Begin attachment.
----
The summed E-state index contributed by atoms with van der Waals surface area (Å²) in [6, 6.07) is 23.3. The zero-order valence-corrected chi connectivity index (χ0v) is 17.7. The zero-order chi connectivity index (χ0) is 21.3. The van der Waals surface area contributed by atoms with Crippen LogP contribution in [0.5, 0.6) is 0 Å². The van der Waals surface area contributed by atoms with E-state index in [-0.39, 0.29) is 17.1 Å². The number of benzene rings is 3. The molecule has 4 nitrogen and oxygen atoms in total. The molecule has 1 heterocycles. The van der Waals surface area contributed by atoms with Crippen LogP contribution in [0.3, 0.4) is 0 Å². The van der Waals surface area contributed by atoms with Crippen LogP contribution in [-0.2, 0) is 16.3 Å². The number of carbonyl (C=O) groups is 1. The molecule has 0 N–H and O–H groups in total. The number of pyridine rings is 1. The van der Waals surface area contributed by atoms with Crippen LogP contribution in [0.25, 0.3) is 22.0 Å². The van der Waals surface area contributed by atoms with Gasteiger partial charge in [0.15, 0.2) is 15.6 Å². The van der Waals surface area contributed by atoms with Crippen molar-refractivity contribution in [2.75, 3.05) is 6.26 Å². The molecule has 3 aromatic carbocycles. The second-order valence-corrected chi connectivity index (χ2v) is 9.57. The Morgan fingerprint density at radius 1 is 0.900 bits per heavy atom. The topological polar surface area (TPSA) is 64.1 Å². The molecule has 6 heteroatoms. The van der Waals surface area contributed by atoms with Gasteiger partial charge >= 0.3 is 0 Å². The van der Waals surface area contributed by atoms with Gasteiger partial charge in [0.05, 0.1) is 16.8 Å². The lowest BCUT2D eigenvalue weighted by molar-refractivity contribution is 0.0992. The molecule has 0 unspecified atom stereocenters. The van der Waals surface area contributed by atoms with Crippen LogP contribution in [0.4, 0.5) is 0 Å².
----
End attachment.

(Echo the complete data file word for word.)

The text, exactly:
The summed E-state index contributed by atoms with van der Waals surface area (Å²) in [6, 6.07) is 23.3. The zero-order valence-corrected chi connectivity index (χ0v) is 17.7. The zero-order chi connectivity index (χ0) is 21.3. The van der Waals surface area contributed by atoms with Crippen LogP contribution in [0.5, 0.6) is 0 Å². The van der Waals surface area contributed by atoms with E-state index in [-0.39, 0.29) is 17.1 Å². The number of benzene rings is 3. The molecule has 4 nitrogen and oxygen atoms in total. The molecule has 1 heterocycles. The van der Waals surface area contributed by atoms with Crippen LogP contribution in [0.3, 0.4) is 0 Å². The van der Waals surface area contributed by atoms with Crippen LogP contribution in [-0.2, 0) is 16.3 Å². The number of carbonyl (C=O) groups is 1. The molecule has 0 N–H and O–H groups in total. The number of pyridine rings is 1. The van der Waals surface area contributed by atoms with Crippen LogP contribution in [0.25, 0.3) is 22.0 Å². The van der Waals surface area contributed by atoms with Gasteiger partial charge in [0.15, 0.2) is 15.6 Å². The van der Waals surface area contributed by atoms with Crippen molar-refractivity contribution in [2.75, 3.05) is 6.26 Å². The molecule has 3 aromatic carbocycles. The second-order valence-corrected chi connectivity index (χ2v) is 9.57. The Morgan fingerprint density at radius 1 is 0.900 bits per heavy atom. The topological polar surface area (TPSA) is 64.1 Å². The molecule has 6 heteroatoms. The van der Waals surface area contributed by atoms with Gasteiger partial charge >= 0.3 is 0 Å². The van der Waals surface area contributed by atoms with Gasteiger partial charge in [0.05, 0.1) is 16.8 Å². The lowest BCUT2D eigenvalue weighted by molar-refractivity contribution is 0.0992. The molecule has 0 unspecified atom stereocenters. The van der Waals surface area contributed by atoms with Crippen LogP contribution in [0.4, 0.5) is 0 Å².